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Authors: A. J. Cronin

The Stars Look Down

BOOK: The Stars Look Down
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The Stars Look Down
A.J. Cronin

The Stars Look Down
Copyright © 1935, 2015 by A.J. Cronin

All rights reserved. No part of this book may be used or reproduced in any form or by any electronic or mechanical means, including information storage and retrieval systems, without permission in writing from the publisher, except by a reviewer who may quote brief passages in a review.

Electronic edition published 2015 by RosettaBooks
Cover design by Peter Clark
ISBN e-Pub edition: 9780795345456
www.RosettaBooks.com

Contents

Book One

One

Two

Three

Four

Five

Six

Seven

Eight

Nine

Ten

Eleven

Twelve

Thirteen

Fourteen

Fifteen

Sixteen

Seventeen

Eighteen

Nineteen

Twenty

Twenty-One

Twenty-Two

Twenty-Three

Twenty-Four

Book Two

One

Two

Three

Four

Five

Six

Seven

Eight

Nine

Ten

Eleven

Twelve

Thirteen

Fourteen

Fifteen

Sixteen

Seventeen

Eighteen

Nineteen

Twenty

Twenty-One

Book Three

One

Two

Three

Four

Five

Six

Seven

Eight

Nine

Ten

Eleven

Twelve

Thirteen

Fourteen

Fifteen

Sixteen

Seventeen

Eighteen

Nineteen

Twenty

Twenty-One

Twenty-Two

Twenty-Three

Other Books by A.J. Cronin

BOOK ONE
ONE

When Martha awoke it was still dark and bitter cold. The wind, pouring across the North Sea, struck freezingly through the cracks which old subsidences had opened in the two-roomed house. Waves pounded distantly. The rest was silence.

She lay quite still in the kitchen bed, holding herself rigidly away from Robert whose coughing and restlessness had fitfully broken the night. For a minute she reflected, sternly facing the new day, choking down the bitterness she felt against him. Then with an effort she got up.

Her bare feet felt the stone floor like ice. She struggled into her clothes quickly, with the active movements of a powerful woman not yet forty. Yet when she had dressed, the exertion left her panting. She was not hungry now—for some queer reason the worst of her hunger had gone days before—but she was sick, deathly sick. Dragging herself to the sink she turned on the tap. No water came. The pipe was frozen.

She lost herself momentarily, stood with her calloused hand pressed against her swollen side staring through the window towards the hesitant dawn. Miners’ rows beneath her, stretching dimly, row upon row. To the right the blackness of Sleescale town, the harbour beyond with one cold light and then the colder sea. To the left the stark outline of Neptune No. 17’s headgear rising like a gallows against the pale east sky, dominating the town, the harbour and the sea.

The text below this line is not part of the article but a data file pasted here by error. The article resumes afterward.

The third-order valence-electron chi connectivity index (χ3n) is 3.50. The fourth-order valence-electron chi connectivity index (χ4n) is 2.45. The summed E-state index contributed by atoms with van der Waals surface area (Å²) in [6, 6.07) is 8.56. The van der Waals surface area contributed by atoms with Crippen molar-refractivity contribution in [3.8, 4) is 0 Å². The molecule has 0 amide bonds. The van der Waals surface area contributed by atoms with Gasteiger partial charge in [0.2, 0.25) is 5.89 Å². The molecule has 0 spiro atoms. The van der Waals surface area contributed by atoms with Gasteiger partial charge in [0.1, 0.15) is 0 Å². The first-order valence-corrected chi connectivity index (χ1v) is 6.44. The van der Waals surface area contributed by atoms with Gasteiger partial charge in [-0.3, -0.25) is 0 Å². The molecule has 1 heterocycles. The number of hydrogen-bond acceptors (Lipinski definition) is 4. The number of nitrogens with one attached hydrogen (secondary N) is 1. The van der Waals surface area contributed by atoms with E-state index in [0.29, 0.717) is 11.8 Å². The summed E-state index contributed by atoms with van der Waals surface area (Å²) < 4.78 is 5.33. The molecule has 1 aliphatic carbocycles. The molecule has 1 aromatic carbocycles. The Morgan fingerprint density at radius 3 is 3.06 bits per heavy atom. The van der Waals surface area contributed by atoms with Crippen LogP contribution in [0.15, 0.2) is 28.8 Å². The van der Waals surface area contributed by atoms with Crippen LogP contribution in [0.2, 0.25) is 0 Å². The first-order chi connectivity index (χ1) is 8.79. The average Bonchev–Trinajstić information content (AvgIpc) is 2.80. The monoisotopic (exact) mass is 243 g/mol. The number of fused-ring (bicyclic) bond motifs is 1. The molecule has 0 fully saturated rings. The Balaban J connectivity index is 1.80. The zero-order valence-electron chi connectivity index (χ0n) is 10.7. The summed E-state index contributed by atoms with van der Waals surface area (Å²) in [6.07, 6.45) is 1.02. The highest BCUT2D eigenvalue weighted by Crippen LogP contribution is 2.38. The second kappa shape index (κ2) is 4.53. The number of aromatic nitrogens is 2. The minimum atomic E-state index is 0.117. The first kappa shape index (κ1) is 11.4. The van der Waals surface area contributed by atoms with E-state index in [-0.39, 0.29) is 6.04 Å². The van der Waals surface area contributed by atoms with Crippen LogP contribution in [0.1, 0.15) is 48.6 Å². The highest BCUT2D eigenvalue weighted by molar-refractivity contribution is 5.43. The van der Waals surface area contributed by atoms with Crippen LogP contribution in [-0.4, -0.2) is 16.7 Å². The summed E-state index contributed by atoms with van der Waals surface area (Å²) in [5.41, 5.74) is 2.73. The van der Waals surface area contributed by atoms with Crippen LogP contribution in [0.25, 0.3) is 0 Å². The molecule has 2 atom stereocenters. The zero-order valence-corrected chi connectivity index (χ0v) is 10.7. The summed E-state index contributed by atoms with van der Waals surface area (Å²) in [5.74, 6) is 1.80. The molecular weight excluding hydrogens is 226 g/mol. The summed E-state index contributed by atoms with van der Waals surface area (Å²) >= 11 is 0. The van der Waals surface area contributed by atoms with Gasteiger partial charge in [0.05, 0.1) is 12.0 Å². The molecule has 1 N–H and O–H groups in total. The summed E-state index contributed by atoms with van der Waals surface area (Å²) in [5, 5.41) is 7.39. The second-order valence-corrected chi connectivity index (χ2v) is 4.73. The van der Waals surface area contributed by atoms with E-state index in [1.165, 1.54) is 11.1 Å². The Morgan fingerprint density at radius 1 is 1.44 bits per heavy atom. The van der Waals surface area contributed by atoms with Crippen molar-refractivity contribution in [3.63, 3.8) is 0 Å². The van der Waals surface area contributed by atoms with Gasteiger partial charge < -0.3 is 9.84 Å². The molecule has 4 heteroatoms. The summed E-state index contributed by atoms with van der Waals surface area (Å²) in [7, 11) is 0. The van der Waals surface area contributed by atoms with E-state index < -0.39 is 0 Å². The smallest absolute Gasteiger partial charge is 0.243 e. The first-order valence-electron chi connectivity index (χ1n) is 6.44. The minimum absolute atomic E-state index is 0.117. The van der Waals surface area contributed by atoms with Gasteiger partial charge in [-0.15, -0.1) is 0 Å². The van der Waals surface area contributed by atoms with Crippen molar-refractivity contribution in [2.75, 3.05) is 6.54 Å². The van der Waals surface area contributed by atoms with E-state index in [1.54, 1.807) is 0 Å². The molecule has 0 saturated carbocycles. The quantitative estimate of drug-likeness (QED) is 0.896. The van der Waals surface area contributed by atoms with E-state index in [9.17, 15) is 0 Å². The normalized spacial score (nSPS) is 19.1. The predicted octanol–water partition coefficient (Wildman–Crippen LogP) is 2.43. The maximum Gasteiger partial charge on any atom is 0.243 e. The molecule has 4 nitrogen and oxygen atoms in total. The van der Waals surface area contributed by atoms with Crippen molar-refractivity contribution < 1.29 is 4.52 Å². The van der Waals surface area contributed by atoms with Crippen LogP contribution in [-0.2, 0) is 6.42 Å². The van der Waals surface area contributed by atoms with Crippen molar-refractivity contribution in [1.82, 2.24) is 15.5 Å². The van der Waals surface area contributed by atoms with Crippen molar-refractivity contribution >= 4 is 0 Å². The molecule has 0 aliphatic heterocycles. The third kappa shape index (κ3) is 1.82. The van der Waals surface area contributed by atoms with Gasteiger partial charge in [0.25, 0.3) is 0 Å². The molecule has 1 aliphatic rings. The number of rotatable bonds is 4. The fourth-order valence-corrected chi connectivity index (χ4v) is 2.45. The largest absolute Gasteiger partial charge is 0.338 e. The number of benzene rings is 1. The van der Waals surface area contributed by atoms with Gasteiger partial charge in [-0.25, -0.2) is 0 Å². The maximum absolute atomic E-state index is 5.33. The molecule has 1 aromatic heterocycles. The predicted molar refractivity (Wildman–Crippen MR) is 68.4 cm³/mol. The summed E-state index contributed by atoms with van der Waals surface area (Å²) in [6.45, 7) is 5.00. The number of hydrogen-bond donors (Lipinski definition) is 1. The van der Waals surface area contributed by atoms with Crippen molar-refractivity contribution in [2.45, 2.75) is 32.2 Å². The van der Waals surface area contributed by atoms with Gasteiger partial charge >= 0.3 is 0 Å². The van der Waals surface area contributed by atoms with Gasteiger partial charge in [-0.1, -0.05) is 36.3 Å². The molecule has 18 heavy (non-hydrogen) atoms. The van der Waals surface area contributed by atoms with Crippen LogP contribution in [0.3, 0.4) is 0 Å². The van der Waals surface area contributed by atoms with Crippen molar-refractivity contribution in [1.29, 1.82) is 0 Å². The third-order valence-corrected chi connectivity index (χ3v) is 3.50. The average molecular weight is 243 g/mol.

The furrow deepened on Martha’s brow. Three months now the strike had gone on. At the misery of it she turned abruptly from the window and began to get the fire alight. It was difficult. She had only the damp driftwood that Sammy had gathered the day before and some duff, the worst kind of dross, fetched in by Hughie off the pit-tip. It maddened her that she, Martha Fenwick, always used to fine silkstone coal, to a real collier’s fire, should be forced to potch with duff. But at last she had it going. She went
through the back door, smashed the new ice on the water-butt with one resentful blow, filled the kettle, came back and set it to boil.

The kettle was a long time. But when it boiled she filled a cup and sat crouched before the fire clasping the cup with both hands, sipping it slowly. The scalding water warmed her, sent vague currents of life through her numbed body. It was not so good as tea; no, no, nothing like tea; but for all that it was good, she felt herself “coming to.” The flames darting about the green wood illuminated a bit of old newspaper, torn from her kindling, lying on the pipeclayed hearth.
Mr. Keir Hardie asked in the House of Commons whether, since the destitution is as great as ever in the North, the Government proposes a measure to enable the education authorities to take steps to feed destitute children. The answer given was that the Government did not intend to give authorities power to feed destitute children.